Maria Erokhova, MD, Department of Potato and Vegetable Diseases, FGBNU VNIIF
Maria Kuznetsova, Head Department of Potato and Vegetable Diseases, FGBNU VNIIF
Recently, viruses have become extremely harmful potato pathogens in Russia. Many of these viruses (e.g., potato Y-virus) were recognized as regulated non-quarantine organisms for seed potatoes in the EU in 2019.
1On April 4, 2020, the World Potato Congress hosted a webinar entitled Potato Viruses: The Latest Information. The webinar entry in English has already been posted on the website World Potato Congress in open access.
The host of the webinar was Dr. Alexander Karasev. He is a recognized specialist in the field of phytovirusology. Alexander Karasev received a Ph.D. in biological sciences from Moscow State University. M.V. Lomonosov, majoring in Virology. Since 2006, he has been working at the University of Idaho (USA). In his research work, Dr. Karasev pays special attention to the study of potato Y-virus.
During the webinar, Dr. Karasev recalled that the potato Y-virus relates to potiviruses (Potyvirus). Like all viruses, the pathogen is an obligate parasite and is able to self-replicate only in the cells of host plants from the nightshade family. The pathogen is stored in seed tubers and in “volunteer plants”. Y-virus can be transmitted mechanically, as well as vector - through insect vectors. Such insects for the Y virus are aphids that transmit it in a non-persistent manner.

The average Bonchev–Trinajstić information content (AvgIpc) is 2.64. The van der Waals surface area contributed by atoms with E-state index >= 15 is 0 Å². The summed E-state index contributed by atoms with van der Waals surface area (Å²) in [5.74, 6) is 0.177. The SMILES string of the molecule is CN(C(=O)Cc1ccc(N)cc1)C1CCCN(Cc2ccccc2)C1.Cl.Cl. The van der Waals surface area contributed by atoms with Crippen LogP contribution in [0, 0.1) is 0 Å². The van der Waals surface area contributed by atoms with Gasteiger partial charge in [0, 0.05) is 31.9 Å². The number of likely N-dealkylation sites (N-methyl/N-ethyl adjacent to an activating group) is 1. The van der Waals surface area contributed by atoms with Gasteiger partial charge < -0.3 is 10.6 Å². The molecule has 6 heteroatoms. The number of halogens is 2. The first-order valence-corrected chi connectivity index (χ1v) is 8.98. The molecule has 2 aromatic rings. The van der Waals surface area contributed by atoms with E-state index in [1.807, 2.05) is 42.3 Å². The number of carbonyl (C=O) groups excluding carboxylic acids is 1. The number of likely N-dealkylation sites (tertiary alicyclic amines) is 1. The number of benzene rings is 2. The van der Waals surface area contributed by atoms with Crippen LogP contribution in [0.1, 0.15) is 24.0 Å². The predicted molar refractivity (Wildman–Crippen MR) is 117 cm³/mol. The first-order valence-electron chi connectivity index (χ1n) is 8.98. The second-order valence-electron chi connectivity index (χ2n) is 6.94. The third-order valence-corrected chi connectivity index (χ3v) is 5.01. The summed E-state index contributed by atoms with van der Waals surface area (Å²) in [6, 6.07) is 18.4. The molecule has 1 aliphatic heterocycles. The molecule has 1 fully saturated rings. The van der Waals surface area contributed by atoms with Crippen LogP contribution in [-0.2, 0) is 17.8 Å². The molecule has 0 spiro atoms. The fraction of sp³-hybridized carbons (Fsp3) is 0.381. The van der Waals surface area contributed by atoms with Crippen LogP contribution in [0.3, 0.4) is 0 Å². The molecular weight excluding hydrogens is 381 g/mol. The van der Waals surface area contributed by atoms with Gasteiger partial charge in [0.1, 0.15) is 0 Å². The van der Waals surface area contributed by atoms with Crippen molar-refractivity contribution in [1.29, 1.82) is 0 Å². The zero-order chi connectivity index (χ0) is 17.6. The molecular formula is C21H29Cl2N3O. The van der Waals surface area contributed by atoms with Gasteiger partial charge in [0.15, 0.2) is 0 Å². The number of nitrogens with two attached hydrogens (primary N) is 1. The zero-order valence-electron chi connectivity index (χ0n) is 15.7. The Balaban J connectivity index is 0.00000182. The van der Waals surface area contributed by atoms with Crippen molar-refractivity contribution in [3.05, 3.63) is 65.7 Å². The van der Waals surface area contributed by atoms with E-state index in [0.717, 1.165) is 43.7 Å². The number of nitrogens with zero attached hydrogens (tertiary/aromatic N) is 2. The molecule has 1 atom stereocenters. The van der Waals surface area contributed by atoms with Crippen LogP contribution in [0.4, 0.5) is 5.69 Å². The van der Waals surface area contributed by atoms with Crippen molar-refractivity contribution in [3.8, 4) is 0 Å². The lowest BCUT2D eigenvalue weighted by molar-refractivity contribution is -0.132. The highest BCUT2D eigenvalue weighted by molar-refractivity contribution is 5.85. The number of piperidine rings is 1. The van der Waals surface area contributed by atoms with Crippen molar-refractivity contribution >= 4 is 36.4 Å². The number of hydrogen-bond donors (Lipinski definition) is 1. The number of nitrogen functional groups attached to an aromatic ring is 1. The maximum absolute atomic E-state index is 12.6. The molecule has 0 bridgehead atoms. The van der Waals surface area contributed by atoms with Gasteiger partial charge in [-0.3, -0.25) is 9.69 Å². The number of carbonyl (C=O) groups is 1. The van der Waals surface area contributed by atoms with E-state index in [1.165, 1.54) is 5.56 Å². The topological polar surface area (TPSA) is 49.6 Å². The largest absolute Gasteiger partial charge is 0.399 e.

Alexander Karasev emphasized that the Y virus is an extremely harmful pathogen, as it causes direct crop losses. It was established that when a pathogen is affected by 1% of the potato growing area, the farmer loses $ 17 per hectare. In 2008, 1% of potato damage cost the US $ 6,3 million. In addition, when the culture is damaged, the quality of tubers is lost due to the development of symptoms of annular necrotic disease of potato tubers on them. Symptoms of the disease develop not only on the tubers, but also on the leaves, which become mosaic, wrinkled. With a strong development of the disease, plant growth slows down.
The scientist noted that potato varieties differ in resistance to the Y virus. Currently, some foreign databases of potato varieties contain information on the graded assessment of the resistance of varieties to many fungi, cyst-forming nematodes (Pale Globodera pathotypes Pa 2/3, 1, Globodera rostochiensis Ro1), as well as viruses. An example is “Database of potato varieties” (AHDB potatoes, UK).
At the end of the webinar, Dr. Karasev drew the audience's attention to the fact that measures to combat potato Y-virus are the use of certified seed potatoes (including healthy meristemic potatoes), the cultivation of resistant varieties, and proper sanitary conditions for manual and mechanical work.